Innovation That Matters

LVMH is working to make fine wine more sustainable | Photo source Michielle Dot Com on Unsplash

Cru Classé winemaker switches to sustainable packaging

Food & Drink

A French Cru Classé vineyard is adopting a number of organic and sustainable practices, including packaging that saves on transportation costs

Spotted: Multinational luxury conglomerate LVHM has recently acquired Provincal Cru Classé estate Château Galoupet. The company aims to rehabilitate the vineyard to produce not only exceptional rosé, but exceptionally sustainable rosé. LVHM has already begun converting the estate to a certified organic producer – one of only five Cru Classé estates certified organic.

More noticeable will be Château Galoupet’s new packaging. The estates’ Galoupet Nomade wine will be packaged in flat plastic bottles made entirely from recycled plastic collected from coastal areas and provided by Prevented Ocean Plastic. In addition to being 100 per cent recycled and 100 per cent recyclable, the plastic bottles also weigh much less than traditional glass – at just 63 grammes, the new bottles are up to 10 times lighter than glass. Lighter bottles and a more space-efficient flat design also translates into more bottles per load, and much lower shipping costs.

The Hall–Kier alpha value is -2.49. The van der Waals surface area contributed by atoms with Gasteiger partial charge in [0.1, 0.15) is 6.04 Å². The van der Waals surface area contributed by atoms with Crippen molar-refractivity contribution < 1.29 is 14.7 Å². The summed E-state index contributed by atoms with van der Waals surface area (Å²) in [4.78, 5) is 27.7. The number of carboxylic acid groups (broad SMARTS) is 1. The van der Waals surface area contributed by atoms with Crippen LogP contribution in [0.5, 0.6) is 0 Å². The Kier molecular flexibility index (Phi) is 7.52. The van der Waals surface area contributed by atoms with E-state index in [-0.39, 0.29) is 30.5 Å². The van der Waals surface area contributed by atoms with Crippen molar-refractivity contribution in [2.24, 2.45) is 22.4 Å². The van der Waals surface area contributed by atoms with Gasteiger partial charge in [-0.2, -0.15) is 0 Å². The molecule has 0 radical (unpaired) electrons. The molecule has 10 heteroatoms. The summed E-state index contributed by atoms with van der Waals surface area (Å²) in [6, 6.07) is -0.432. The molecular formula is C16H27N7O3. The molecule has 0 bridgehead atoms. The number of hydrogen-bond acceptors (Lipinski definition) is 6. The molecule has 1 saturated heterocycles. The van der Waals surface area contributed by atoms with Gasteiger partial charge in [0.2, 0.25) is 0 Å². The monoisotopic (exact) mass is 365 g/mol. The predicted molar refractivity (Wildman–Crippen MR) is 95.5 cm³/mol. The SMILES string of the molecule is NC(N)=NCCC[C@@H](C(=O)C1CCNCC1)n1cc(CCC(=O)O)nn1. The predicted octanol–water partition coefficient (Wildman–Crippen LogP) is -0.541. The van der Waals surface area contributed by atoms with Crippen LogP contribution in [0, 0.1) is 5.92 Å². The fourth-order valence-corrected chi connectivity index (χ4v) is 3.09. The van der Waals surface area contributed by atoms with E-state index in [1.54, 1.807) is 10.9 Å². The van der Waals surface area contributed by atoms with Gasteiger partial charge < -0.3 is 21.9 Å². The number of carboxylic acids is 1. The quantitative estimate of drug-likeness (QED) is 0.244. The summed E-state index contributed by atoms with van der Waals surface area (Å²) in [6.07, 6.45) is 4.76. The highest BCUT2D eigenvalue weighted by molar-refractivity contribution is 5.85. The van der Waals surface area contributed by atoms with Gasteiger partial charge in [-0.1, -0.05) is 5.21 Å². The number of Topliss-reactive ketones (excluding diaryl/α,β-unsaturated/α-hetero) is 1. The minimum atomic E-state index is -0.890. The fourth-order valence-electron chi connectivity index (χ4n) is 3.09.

The estate’s Cru Classé will continue to be packaged in glass, but in a lighter bottle made from 70 per cent recycled glass. The estate will also be partnering with a variety of environmental organisations in a bid to improve biodiversity on the estate. This will include 150 beehives, which will serve as a research centre for the French Observatory of Apidology. Cover cropping and agro-forestry will be used to re-establish the interaction between the woodland and the vines, and an old reservoir on the estate will be revived.

Although often overlooked, reducing the amount of unused airspace in packaging can not only save large amounts of carbon, but also large amounts of money in transportation costs. Garçon Wines, launched in 2017, developed a bottle that could be posted through a letterbox. Other companies are using innovative packaging such as using edible, seaweed-based plastics to replace single use plastics and refillable dispensers

Written By: Lisa Magloff



Download PDF